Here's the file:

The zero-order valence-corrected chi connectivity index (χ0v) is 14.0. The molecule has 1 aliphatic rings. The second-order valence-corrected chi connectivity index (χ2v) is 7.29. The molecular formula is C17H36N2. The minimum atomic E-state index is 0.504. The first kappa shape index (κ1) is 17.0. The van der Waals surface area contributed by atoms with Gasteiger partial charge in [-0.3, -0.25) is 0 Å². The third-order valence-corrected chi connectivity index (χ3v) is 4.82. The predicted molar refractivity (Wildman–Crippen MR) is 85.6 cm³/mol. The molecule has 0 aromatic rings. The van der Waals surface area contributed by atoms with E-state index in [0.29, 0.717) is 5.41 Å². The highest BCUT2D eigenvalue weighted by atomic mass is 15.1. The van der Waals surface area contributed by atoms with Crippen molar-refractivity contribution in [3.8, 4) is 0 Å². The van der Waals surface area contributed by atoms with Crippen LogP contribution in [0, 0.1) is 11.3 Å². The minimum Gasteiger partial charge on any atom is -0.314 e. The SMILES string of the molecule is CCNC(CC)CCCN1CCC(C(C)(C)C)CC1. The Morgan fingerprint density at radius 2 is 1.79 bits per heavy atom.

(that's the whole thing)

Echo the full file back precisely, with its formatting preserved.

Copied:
The zero-order valence-corrected chi connectivity index (χ0v) is 14.0. The molecule has 1 aliphatic rings. The second-order valence-corrected chi connectivity index (χ2v) is 7.29. The molecular formula is C17H36N2. The minimum atomic E-state index is 0.504. The first kappa shape index (κ1) is 17.0. The van der Waals surface area contributed by atoms with Gasteiger partial charge in [-0.3, -0.25) is 0 Å². The third-order valence-corrected chi connectivity index (χ3v) is 4.82. The predicted molar refractivity (Wildman–Crippen MR) is 85.6 cm³/mol. The molecule has 0 aromatic rings. The van der Waals surface area contributed by atoms with E-state index in [0.29, 0.717) is 5.41 Å². The highest BCUT2D eigenvalue weighted by atomic mass is 15.1. The van der Waals surface area contributed by atoms with Crippen molar-refractivity contribution in [3.8, 4) is 0 Å². The van der Waals surface area contributed by atoms with Crippen LogP contribution in [0, 0.1) is 11.3 Å². The minimum Gasteiger partial charge on any atom is -0.314 e. The SMILES string of the molecule is CCNC(CC)CCCN1CCC(C(C)(C)C)CC1. The Morgan fingerprint density at radius 2 is 1.79 bits per heavy atom.